Pets & Animal Pets Fish

DIY: Aquarium Plumbing

    Over the Top or Drilling

    • Running the aquarium plumbing from inside the tank, over the top and then behind the tank has the advantage of being relocatable if changes are made to the landscape inside the tank. However, it is also possible to drill the rear glass of an untempered tank. An outlet and a return valve are then installed and all of the plumbing is located externally. A tank can be custom drilled or can be purchased already drilled.

    Centrifugal Pumps

    • One of the most important items in a plumbing setup is the pump that will push the water through the filters, skimmers and piping. According to AdvancedAquarist.com, the most common pump used in a plumbing system is a centrifugal pump. These pumps come in different sizes; tank manufacturers can tell you how many gallons per hour your pump must move in order for the water to be filtered properly. That number will tell you what size pump you need for your plumbing needs.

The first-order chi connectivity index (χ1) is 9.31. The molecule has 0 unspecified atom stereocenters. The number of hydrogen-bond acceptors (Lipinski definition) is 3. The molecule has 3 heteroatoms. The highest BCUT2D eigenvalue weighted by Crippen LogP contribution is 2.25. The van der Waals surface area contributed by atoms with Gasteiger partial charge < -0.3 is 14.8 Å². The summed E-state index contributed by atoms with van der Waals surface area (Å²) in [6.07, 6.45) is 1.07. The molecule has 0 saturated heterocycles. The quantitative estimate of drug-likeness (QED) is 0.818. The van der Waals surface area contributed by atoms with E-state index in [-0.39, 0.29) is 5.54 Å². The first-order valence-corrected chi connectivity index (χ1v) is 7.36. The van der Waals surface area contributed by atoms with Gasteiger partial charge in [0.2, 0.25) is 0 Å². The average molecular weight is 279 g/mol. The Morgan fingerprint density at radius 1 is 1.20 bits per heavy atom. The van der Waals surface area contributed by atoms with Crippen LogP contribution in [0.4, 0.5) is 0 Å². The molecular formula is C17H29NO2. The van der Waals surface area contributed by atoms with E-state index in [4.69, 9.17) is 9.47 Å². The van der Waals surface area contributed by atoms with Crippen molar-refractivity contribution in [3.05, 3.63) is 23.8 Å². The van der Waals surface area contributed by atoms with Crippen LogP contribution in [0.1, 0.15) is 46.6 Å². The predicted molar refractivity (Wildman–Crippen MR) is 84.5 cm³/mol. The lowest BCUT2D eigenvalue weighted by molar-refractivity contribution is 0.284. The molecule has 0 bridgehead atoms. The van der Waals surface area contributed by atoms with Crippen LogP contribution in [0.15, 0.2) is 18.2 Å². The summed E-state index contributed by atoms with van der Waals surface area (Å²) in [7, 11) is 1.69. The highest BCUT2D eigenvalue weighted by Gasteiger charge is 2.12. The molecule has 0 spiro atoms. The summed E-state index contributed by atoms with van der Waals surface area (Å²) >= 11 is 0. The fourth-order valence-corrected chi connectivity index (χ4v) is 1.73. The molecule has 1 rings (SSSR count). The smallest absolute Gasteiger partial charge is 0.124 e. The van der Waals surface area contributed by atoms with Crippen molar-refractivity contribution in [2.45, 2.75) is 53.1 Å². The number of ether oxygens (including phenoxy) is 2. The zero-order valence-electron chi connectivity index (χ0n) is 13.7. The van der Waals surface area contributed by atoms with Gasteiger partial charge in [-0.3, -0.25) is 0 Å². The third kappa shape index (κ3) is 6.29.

Bends and Bottleneck

    • When mapping out the piping that will be needed, you can avoid restricting the flow of the water by avoiding sharp, 90-degree and 180-degree bends in the pipe. These may be necessary if you plumb your system over the top of the tank, but they should be avoided if possible. Bottlenecks--caused when you reduce the pipe at any location to a size smaller then the outlet and inlet of the pump you are using--also should be avoided.

    Pipe Adhesive

    • Use aquarium-safe adhesive when gluing PVC or plastic pipe together. Many glues are not safe for aquatic habitats such as saltwater reefs. You can find aquarium-safe adhesives at most aquarium retailers.



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